I did figure skating and gymnastics as a kid but never really stuck it with organized sports through high school.  I got into kickboxing for a while with my friend Maris but that was about it from the sports side; I left that to the bros.  I was a very emotional teenager and have continued such as an adult.  When I was young, I couldn’t understand it but as I’ve matured I’ve learned that I am very susceptible to the expectations of others and that my ability to empathize with others is overwhelming: I take on other people’s emotions in certain situations but then need extra time alone to process those out and then process mine out.  It can be exhausting!  But it led me to my interest in psychology, customer service, and management.

Junior year of high school I decided I wasn’t going to college.  Wrong!  Not an option!  You’re going!  Ok, mom and dad.  I dragged my feet a little but figured it out.  I decided I wanted to study nothing…….. except marine biology.  One foot on Roger Williams University campus and I knew I would be applying early and only there: right size (small undergrad community), right place (Rhode Island, far enough from home but not too far, on the water), right feel.  I met another group of amazing people who grew into life with me.  It is my strong belief that college isn’t just for academics, but more for learning how to be an adult, how to F up (how to fail your first class because when the hell am I going to use calculus in my real life?  Stupid calculus), how to make good and bad decisions; oh, and how to do all that while on scholarship.  And while doing two years of early morning crew (rowing long boats while watching harbor seals) club sport.

During my senior year, I lived out a lifelong dream: I studied abroad in Australia and SCUBA dove the Great Barrier Reef.  In retrospect, it didn’t live up to the hype.  The reef was trashed where I went but I imagined that that the rest of the reef, where people don’t usually go, was pristine.  It’s an unrealistic hope in this day and age but it’s a driving force in me wanting to tell people to protect the ocean.  Kim, Jo, remember the creepy diver man with the belly button ring?!  Note to men: don’t get a belly button ring!  Gross.  I thought that was a given.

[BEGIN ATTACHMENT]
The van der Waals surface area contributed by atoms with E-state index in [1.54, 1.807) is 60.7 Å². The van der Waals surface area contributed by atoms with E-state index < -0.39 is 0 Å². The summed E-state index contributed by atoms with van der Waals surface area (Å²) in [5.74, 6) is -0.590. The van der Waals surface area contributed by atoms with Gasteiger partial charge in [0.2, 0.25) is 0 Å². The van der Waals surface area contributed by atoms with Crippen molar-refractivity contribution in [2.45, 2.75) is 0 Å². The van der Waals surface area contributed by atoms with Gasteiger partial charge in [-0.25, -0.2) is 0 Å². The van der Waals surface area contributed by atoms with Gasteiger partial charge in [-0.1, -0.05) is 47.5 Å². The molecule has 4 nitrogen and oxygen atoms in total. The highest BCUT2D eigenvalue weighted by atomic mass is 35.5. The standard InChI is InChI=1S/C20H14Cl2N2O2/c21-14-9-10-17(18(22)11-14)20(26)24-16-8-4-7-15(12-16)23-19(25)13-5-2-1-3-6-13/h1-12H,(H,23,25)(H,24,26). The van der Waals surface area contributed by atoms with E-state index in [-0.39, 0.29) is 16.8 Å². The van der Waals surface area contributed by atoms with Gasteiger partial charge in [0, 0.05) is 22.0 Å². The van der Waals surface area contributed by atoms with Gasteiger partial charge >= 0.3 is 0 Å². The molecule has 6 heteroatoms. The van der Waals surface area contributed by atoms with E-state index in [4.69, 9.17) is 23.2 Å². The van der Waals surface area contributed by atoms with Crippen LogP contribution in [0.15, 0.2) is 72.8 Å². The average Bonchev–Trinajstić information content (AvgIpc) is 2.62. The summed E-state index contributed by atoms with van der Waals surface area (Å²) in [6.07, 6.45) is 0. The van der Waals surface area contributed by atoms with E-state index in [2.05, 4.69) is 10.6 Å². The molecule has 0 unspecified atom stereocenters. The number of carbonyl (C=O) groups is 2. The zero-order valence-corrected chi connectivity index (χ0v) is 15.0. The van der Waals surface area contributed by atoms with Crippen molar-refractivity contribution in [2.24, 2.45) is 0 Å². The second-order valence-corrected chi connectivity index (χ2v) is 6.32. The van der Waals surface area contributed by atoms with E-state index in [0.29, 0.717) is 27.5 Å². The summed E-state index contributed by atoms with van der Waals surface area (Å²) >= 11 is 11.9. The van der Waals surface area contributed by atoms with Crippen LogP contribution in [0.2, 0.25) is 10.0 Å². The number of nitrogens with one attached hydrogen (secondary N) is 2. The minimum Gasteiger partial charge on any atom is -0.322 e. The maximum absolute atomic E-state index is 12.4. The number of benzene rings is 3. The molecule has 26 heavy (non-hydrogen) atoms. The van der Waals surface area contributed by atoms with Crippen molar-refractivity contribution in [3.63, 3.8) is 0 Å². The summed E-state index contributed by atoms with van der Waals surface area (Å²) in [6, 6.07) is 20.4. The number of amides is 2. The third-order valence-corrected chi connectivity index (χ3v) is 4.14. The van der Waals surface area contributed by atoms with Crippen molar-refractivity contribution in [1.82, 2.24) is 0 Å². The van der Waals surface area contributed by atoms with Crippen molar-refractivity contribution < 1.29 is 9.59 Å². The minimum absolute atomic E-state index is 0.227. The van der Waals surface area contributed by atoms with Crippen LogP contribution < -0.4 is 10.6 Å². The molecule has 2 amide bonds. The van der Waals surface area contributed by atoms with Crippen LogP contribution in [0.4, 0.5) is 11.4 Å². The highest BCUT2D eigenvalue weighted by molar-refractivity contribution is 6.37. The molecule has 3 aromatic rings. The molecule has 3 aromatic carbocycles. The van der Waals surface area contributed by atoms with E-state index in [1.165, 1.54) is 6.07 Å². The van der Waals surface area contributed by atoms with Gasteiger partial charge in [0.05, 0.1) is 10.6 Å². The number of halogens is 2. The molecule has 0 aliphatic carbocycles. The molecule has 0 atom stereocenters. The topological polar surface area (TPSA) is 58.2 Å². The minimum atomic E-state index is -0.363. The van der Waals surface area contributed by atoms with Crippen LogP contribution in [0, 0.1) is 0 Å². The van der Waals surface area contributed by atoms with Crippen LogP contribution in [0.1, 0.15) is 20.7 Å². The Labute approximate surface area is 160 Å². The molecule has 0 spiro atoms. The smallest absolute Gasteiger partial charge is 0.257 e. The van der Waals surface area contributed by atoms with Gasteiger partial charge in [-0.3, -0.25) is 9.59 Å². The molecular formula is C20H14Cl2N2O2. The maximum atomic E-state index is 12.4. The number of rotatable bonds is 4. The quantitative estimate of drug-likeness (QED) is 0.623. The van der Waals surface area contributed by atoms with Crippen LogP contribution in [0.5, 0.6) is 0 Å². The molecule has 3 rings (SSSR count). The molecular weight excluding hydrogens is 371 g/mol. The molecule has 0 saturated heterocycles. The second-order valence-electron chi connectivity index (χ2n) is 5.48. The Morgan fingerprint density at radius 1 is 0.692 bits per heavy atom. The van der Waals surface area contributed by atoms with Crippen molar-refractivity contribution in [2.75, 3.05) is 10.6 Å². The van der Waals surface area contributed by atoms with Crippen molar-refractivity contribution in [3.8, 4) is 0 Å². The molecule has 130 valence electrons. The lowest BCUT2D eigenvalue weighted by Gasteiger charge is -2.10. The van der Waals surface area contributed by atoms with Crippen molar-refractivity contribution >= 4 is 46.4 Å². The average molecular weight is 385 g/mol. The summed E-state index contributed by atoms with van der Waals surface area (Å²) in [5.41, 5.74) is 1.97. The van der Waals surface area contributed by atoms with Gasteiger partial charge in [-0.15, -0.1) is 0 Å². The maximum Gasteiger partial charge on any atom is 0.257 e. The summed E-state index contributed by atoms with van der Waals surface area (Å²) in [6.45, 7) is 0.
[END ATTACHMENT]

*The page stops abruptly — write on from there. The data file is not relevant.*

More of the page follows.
Post graduation, it was the big “now what” question.  Well, shit, I’ve always wanted to live in California (I strongly disagree with cold weather and humans subjecting themselves to it all the time), time to apply for big girl jobs there.  Thirty applications later, I ended up with a job at Inside the Outdoors as a naturalist for fourth graders in Newport Beach, California.  I drove cross county with my future roommate Veronica and we met Laura as we were signing the lease: all new imports to CA.  Big scary steps taken for the sake of adulthood.

Within two months I was at a preferred job, instructor at the Ocean Institute in Dana Point, CA.  I was taking my marine biology degree, throwing in my psych minor and teaching all age groups about science and California state history.  I was working on boats and watching whales and dolphins and encouraging understanding and conservation.  I was living more dreams out.  I was meeting like-minded people.  Over time, I became a coordinator in the Outdoor Education department, then a co-Director with my friend Sara.  Finally, I jumped into my favorite role as Assistant Director to the At Sea department.  Basically, you add a lot of budgeting and big kid stuff to the fun teaching and program development stuff and stir it up with some fishermen hating Marine Protected Areas and we call it my job.  And I will still call some fishermen from there ignorant to their impacts on the ocean.  Those jerks.